Genetics plays key role in shaping outlook

Updated: 2013-09-06 07:04

By Wang Shanshan (China Daily)

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A person's disposition toward happiness or misery is genetic, scientists have proved during the past two decades.

As much as one-third of the difference in people's happiness levels is passed on through DNA, according to a report jointly compiled by scientists from University College, London, Harvard Medical School, the University of California, San Diego, and the University of Zurich. They examined more than 1,000 pairs of adolescent US twins in a study published in the Journal of Neuroscience, Psychology and Economics in 2011.

The chemical contributors to happiness are mainly serotonin and dopamine, which are neurotransmitters secreted by cells. Their levels are determined by a person's DNA. The higher the levels of these chemicals, the happier a person is.

Some women have a "happiness gene", which allows a higher concentration of serotonin and dopamine in their brains, according to a separate study co-conducted by the University of South Florida, Columbia University and the US National Institutes of Health.

Gender split

Women with the gene Monoamine oxidase A reported significantly higher levels of happiness than those without. Moreover, their level of happiness was higher than men both with and without the gene.

"This is the first happiness gene for women," said study leader Henian Chen of the University of South Florida. Chen's team examined the DNA of 193 women and 152 men in the study, which was published in the journal Progress in Neuro-Psychopharmacology & Biological Psychiatry in August 2012.

Some men also have the gene, but it doesn't have the same effect. In addition to happiness, the gene has also been associated with negative traits, such as alcoholism, aggressiveness and antisocial behavior.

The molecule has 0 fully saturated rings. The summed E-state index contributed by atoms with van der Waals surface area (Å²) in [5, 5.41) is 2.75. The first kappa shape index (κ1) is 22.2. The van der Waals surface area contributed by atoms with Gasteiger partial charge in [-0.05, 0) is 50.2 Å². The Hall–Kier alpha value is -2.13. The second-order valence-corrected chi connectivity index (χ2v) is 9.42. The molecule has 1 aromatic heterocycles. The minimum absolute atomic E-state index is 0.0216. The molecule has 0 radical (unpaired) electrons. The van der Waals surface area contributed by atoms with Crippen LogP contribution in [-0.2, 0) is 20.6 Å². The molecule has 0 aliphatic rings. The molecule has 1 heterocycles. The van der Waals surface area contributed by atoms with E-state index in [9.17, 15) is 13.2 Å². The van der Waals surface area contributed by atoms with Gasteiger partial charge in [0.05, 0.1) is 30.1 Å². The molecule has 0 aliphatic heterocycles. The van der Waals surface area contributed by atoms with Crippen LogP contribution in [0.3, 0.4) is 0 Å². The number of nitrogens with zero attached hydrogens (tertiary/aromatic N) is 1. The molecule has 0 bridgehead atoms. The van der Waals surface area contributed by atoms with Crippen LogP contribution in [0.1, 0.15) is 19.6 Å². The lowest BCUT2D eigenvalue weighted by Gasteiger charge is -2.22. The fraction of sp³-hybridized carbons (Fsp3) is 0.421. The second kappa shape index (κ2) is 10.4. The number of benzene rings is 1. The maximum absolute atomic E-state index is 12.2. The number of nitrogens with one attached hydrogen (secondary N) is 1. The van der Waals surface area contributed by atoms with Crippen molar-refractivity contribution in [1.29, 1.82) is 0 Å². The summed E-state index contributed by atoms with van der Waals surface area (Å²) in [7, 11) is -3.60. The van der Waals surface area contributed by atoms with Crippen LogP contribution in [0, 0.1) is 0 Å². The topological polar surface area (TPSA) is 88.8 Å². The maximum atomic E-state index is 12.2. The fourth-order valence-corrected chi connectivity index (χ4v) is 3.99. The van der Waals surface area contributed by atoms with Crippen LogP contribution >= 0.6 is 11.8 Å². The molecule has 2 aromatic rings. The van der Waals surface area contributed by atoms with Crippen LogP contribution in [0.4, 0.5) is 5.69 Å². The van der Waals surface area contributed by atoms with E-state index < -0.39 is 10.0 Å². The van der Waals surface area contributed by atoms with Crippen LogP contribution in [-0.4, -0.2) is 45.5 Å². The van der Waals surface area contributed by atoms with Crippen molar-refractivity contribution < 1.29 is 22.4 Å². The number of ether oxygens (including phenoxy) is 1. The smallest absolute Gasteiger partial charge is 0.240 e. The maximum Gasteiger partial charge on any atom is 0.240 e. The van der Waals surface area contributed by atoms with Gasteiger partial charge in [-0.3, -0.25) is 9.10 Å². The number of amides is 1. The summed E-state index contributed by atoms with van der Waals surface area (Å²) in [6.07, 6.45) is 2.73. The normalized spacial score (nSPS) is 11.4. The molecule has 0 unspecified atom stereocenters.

Indeed, before the discovery of its specific application for women, Monoamine oxidase A was known as "The warrior gene", and Chen's team speculated that testosterone may have mitigated its positive effects.

Controversial report

A more controversial study examined the gene 5-HTTLPR, which transports serotonin through the cells. The team was led by Jan-Emmanuel de Neve of the London School of Economics. Its report was published in the Journal of Human Genetics in 2011.

There are long and short versions of 5-HTTLPR, one from each parent. The long version produces more serotonin-transporting molecules than the short. Both versions of the gene are carried by all human beings. Some people have two long genes, some have two short genes, and others have one long and one short.

Those adolescents with one long gene were 8 percent more likely to describe themselves as very satisfied than those with two short genes, while those with two long genes were 17 percent more likely to make that claim.

At this point, the study becomes contentious: All 2,500 adolescents surveyed were US citizens, but on average, the Asian-Americans in the sample had 0.69 long genes, while the number was 1.12 for the white subjects and 1.47 for black subjects.

(China Daily USA 09/06/2013 page7)